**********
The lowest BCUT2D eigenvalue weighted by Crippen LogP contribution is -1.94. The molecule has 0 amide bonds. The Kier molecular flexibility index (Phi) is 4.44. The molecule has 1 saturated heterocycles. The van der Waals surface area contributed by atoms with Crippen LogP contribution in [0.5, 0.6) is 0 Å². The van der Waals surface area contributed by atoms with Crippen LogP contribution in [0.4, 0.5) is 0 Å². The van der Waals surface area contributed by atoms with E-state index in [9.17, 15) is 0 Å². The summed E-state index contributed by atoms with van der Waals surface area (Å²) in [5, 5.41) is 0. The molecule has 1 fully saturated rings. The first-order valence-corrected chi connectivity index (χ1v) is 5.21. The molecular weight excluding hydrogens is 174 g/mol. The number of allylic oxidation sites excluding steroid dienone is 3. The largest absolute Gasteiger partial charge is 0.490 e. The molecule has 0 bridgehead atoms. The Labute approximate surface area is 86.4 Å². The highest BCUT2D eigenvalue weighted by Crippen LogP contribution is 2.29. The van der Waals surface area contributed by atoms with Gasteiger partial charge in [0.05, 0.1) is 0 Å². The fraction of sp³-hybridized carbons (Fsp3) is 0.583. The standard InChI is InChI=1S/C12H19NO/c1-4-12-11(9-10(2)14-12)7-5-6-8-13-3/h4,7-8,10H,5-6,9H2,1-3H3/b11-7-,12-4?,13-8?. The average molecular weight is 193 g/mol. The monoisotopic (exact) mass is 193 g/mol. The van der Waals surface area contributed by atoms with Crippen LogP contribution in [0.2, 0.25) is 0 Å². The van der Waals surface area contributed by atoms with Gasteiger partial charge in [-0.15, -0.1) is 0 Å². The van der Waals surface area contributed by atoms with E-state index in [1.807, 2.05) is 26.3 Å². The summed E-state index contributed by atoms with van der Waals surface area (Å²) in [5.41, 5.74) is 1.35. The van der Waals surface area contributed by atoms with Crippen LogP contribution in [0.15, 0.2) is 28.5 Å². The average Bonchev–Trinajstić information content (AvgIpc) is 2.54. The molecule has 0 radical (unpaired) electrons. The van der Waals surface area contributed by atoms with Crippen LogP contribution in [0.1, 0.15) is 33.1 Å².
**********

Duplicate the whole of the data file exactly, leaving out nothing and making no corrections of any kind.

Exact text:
The lowest BCUT2D eigenvalue weighted by Crippen LogP contribution is -1.94. The molecule has 0 amide bonds. The Kier molecular flexibility index (Phi) is 4.44. The molecule has 1 saturated heterocycles. The van der Waals surface area contributed by atoms with Crippen LogP contribution in [0.5, 0.6) is 0 Å². The van der Waals surface area contributed by atoms with Crippen LogP contribution in [0.4, 0.5) is 0 Å². The van der Waals surface area contributed by atoms with E-state index in [9.17, 15) is 0 Å². The summed E-state index contributed by atoms with van der Waals surface area (Å²) in [5, 5.41) is 0. The molecule has 1 fully saturated rings. The first-order valence-corrected chi connectivity index (χ1v) is 5.21. The molecular weight excluding hydrogens is 174 g/mol. The number of allylic oxidation sites excluding steroid dienone is 3. The largest absolute Gasteiger partial charge is 0.490 e. The molecule has 0 bridgehead atoms. The Labute approximate surface area is 86.4 Å². The highest BCUT2D eigenvalue weighted by Crippen LogP contribution is 2.29. The van der Waals surface area contributed by atoms with Gasteiger partial charge in [0.05, 0.1) is 0 Å². The fraction of sp³-hybridized carbons (Fsp3) is 0.583. The standard InChI is InChI=1S/C12H19NO/c1-4-12-11(9-10(2)14-12)7-5-6-8-13-3/h4,7-8,10H,5-6,9H2,1-3H3/b11-7-,12-4?,13-8?. The average molecular weight is 193 g/mol. The monoisotopic (exact) mass is 193 g/mol. The van der Waals surface area contributed by atoms with Crippen LogP contribution in [0.2, 0.25) is 0 Å². The van der Waals surface area contributed by atoms with Gasteiger partial charge in [-0.15, -0.1) is 0 Å². The van der Waals surface area contributed by atoms with E-state index in [1.807, 2.05) is 26.3 Å². The summed E-state index contributed by atoms with van der Waals surface area (Å²) in [5.41, 5.74) is 1.35. The van der Waals surface area contributed by atoms with Crippen LogP contribution in [0.15, 0.2) is 28.5 Å². The average Bonchev–Trinajstić information content (AvgIpc) is 2.54. The molecule has 0 radical (unpaired) electrons. The van der Waals surface area contributed by atoms with Crippen LogP contribution in [0.1, 0.15) is 33.1 Å².